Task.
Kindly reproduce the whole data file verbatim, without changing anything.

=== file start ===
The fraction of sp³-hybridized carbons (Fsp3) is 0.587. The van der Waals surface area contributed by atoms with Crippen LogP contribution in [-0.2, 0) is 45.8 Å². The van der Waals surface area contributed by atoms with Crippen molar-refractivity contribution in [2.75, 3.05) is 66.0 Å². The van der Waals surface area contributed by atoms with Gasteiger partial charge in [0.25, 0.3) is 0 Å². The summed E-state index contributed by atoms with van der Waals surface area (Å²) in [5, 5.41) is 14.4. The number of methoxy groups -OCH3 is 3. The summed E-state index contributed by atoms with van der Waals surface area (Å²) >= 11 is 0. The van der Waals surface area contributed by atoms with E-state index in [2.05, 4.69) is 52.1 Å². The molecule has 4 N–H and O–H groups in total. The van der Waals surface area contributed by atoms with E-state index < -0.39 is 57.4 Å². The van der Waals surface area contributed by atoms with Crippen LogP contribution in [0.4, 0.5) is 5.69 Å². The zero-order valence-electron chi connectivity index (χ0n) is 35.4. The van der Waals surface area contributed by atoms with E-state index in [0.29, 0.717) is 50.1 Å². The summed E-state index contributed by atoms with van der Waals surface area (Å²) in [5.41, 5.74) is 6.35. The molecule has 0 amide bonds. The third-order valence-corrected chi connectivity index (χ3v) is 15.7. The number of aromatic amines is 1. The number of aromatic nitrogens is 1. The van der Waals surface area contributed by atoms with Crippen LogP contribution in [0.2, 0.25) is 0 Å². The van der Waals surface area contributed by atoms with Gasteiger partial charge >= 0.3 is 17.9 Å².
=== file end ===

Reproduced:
The fraction of sp³-hybridized carbons (Fsp3) is 0.587. The van der Waals surface area contributed by atoms with Crippen LogP contribution in [-0.2, 0) is 45.8 Å². The van der Waals surface area contributed by atoms with Crippen molar-refractivity contribution in [2.75, 3.05) is 66.0 Å². The van der Waals surface area contributed by atoms with Gasteiger partial charge in [0.25, 0.3) is 0 Å². The summed E-state index contributed by atoms with van der Waals surface area (Å²) in [5, 5.41) is 14.4. The number of methoxy groups -OCH3 is 3. The summed E-state index contributed by atoms with van der Waals surface area (Å²) >= 11 is 0. The van der Waals surface area contributed by atoms with E-state index in [2.05, 4.69) is 52.1 Å². The molecule has 4 N–H and O–H groups in total. The van der Waals surface area contributed by atoms with E-state index < -0.39 is 57.4 Å². The van der Waals surface area contributed by atoms with Crippen LogP contribution in [0.4, 0.5) is 5.69 Å². The zero-order valence-electron chi connectivity index (χ0n) is 35.4. The van der Waals surface area contributed by atoms with E-state index in [0.29, 0.717) is 50.1 Å². The summed E-state index contributed by atoms with van der Waals surface area (Å²) in [5.41, 5.74) is 6.35. The molecule has 0 amide bonds. The third-order valence-corrected chi connectivity index (χ3v) is 15.7. The number of aromatic amines is 1. The number of aromatic nitrogens is 1. The van der Waals surface area contributed by atoms with Crippen LogP contribution in [0.2, 0.25) is 0 Å². The van der Waals surface area contributed by atoms with Gasteiger partial charge >= 0.3 is 17.9 Å².